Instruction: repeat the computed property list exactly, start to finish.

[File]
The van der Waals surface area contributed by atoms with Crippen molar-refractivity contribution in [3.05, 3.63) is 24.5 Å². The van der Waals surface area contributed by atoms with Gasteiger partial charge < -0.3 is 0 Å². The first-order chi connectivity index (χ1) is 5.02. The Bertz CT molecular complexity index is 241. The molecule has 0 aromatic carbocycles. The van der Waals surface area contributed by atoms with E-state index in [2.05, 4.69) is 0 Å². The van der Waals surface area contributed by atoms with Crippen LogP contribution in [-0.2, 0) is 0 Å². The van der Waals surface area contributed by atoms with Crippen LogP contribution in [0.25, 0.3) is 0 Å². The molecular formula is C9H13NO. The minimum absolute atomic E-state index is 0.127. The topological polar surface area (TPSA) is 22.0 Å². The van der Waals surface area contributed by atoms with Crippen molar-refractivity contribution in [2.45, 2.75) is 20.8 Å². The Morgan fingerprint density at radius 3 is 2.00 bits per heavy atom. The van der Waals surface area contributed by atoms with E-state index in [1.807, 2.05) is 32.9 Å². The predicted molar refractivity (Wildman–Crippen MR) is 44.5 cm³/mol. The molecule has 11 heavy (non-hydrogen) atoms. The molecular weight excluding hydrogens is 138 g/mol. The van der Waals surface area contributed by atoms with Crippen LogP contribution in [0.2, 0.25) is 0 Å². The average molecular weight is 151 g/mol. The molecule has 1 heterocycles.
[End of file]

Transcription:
The van der Waals surface area contributed by atoms with Crippen molar-refractivity contribution in [3.05, 3.63) is 24.5 Å². The van der Waals surface area contributed by atoms with Gasteiger partial charge < -0.3 is 0 Å². The first-order chi connectivity index (χ1) is 5.02. The Bertz CT molecular complexity index is 241. The molecule has 0 aromatic carbocycles. The van der Waals surface area contributed by atoms with E-state index in [2.05, 4.69) is 0 Å². The van der Waals surface area contributed by atoms with Crippen LogP contribution in [-0.2, 0) is 0 Å². The van der Waals surface area contributed by atoms with Crippen LogP contribution in [0.25, 0.3) is 0 Å². The molecular formula is C9H13NO. The minimum absolute atomic E-state index is 0.127. The topological polar surface area (TPSA) is 22.0 Å². The van der Waals surface area contributed by atoms with Crippen molar-refractivity contribution in [2.45, 2.75) is 20.8 Å². The Morgan fingerprint density at radius 3 is 2.00 bits per heavy atom. The van der Waals surface area contributed by atoms with E-state index in [1.807, 2.05) is 32.9 Å². The predicted molar refractivity (Wildman–Crippen MR) is 44.5 cm³/mol. The molecule has 11 heavy (non-hydrogen) atoms. The molecular weight excluding hydrogens is 138 g/mol. The van der Waals surface area contributed by atoms with Crippen LogP contribution in [0.2, 0.25) is 0 Å². The average molecular weight is 151 g/mol. The molecule has 1 heterocycles.